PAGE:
This is the second in a series of conversations between Nick Wilding and leading cyber resilience commentators and practitioners from around the world and also Nick's second discussion with Karoliina Ainge, head of Estonian cyber security policy.
In 2015 AXELOS launched its RESILIA Cyber Resilience Best Practice portfolio to help organizations address ‘the human factor’ in cyber resilience and to improve the understanding, awareness and behaviours of their people, from the most senior to the most junior members of staff. Nick spoke to Karoliina about RESILIA and how she thinks it enables the improvement of cyber resilience in people.
Nick Wilding: What are your impressions of the approach AXELOS is taking with RESILIA™?
Karoliina Ainge: I see it as a sensible approach; its focus on proven best practice, its coherence and the way it compliments existing security standards and cyber frameworks will help its uptake. The people-centric focus is commendable. In fact, the way you engage with people is as important as the message and organizations need to adopt more effective ways of doing this.
Nick Wilding: In creating and developing RESILIA we have sought advice from experts, getting their insight on what is happening both in the boardroom and on the operational frontline. For example, we appreciate that business leaders respond well to storytelling and compelling narrative to connect to an issue and build understanding. That’s why we’ve published a cyber thriller – Whaling for Beginners – about a targeted cyber-attack on a CEO. The response to the story from senior executives has been very positive as they increasingly understand the impacts that a cyber-attack can have on their personal and professional reputations.
RESILIA is designed to address the critical ‘human factor’ in cyber resilience: it’s our own behaviours that can all too quickly open the door to cyber attackers. Do you think the human factor is treated seriously enough by nations or organizations?
Karoliina Ainge: It’s very human that people look to find the easiest way out of a problem. If they’ve got the money they can buy a new piece of kit and, sadly, we see organizations doing this without thinking about the human factor. We need to keep addressing the point that technology is no use if you don’t train your people to use it responsibly. Organizations are increasingly acknowledging this, but a lot more work needs to be done to bring about universal acceptance that the human factor is vitally important.
Nick Wilding: At a recent conference I heard a group CISOs admit that the highest risk they face is their people and that it’s perhaps their most difficult challenge. This was refreshing to hear, but many organizations still believe their annual information security awareness training programme – typically one computer-based training exercise – is sufficient for providing their people with what they need to know. I would suggest this approach does little to influence, drive or measure new cyber resilient behaviours.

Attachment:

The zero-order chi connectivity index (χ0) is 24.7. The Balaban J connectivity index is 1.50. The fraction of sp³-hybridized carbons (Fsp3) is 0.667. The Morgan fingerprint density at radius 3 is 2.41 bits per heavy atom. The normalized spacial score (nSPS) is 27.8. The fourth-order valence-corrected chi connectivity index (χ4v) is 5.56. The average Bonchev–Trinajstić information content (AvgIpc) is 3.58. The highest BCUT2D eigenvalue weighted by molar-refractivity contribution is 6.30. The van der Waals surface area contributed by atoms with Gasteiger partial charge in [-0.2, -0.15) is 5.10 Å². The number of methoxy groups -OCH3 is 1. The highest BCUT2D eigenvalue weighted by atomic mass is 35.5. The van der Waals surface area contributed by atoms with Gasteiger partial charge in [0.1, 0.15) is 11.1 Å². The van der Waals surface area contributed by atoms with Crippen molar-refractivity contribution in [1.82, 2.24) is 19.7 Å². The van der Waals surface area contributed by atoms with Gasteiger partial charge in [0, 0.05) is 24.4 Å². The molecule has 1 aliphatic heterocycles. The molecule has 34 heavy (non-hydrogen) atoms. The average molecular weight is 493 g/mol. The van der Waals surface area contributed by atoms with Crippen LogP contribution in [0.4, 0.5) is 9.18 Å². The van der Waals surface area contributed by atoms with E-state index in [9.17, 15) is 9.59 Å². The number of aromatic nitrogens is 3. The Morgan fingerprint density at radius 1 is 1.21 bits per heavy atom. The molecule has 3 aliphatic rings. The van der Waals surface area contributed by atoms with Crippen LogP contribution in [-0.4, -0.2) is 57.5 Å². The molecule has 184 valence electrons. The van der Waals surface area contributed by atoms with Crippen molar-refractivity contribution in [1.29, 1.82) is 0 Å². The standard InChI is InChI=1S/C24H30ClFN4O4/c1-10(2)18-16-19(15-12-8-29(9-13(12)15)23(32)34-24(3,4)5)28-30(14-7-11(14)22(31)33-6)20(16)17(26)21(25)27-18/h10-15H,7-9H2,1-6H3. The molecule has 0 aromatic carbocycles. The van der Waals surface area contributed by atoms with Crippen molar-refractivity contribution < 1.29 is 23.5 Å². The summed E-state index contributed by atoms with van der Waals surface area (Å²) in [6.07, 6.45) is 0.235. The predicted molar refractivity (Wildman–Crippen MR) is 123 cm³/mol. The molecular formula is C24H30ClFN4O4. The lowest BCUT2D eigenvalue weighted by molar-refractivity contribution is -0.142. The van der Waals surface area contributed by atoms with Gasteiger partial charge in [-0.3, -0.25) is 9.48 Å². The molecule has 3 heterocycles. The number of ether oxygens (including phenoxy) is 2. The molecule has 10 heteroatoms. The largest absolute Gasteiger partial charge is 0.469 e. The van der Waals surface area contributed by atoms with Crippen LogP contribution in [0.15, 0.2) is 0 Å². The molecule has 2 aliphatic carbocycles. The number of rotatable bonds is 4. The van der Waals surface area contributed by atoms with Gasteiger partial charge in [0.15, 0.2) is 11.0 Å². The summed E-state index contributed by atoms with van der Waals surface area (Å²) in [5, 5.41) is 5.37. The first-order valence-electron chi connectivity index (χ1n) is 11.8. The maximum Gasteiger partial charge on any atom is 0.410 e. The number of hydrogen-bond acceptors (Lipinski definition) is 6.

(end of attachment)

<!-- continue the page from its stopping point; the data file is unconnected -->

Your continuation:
Nick Wilding: What do you think about the potential impact of companies’ suppliers and third party partners on cyber security?
Karoliina Ainge: It’s about managing inter-business relationships. When agreeing contracts, cyber needs to be part of it, just as product quality or delivery timescales are. This way, businesses can get off to a better understanding of what is expected on either side.
Nick Wilding: Cyber resilience is increasingly on the board agenda but what can we do to make a fundamental difference to effective corporate action in the boardroom?
Karoliina Ainge:It’s about setting values and the right tone. It’s a priority that needs to be handled with care. It needs drive to get companies there and tone from the top plays a very important role in building the right resilient culture within your organization.
Nick Wilding: We find that there is still much to be done to ensure that there is ownership, responsibility and insight in the boardroom. Any cyber resilience strategy must be linked to the business strategy and focus on the information and systems that fundamentally drive business success. You cannot protect everything so concentrate on where it matters most.
Our recent research with people in UK companies responsible for information security awareness learning has revealed that only about 30% think the awareness learning they provide is very effective and relevant – how big a problem do you think that is for companies?
Karoliina Ainge: I sympathize with companies who are unsure how to talk to their staff about cyber. In my previous roles I’ve felt the same uncertainty and, in the end, I made it up as I went along as I had nothing to refer to for advice and guidance. Often companies have had to make it up on the go when it comes to addressing these issues and talking about the best ways to behave and learn. Clearly, many do need help in knowing how to best achieve positive, sustained and measureable changes in their peoples’ behaviours.
In this way I think it’s commendable that RESILIA is offering a new approach by doing this in a much more engaging and coherent way.
Nick Wilding: We find that many organizations see information security awareness learning as a compliance requirement. They might be able to tick the boxes but does it help build learning and change behaviours? We believe organizations need to adopt a new approach – one that exploits the latest learning techniques, including games and simulations, to provide regular, immersive and short learning modules which allow their people to choose their preferred learning style.
Read the first part of Nick's conversation with Karoliina.
See our RESILIA section for more information about cyber resilience.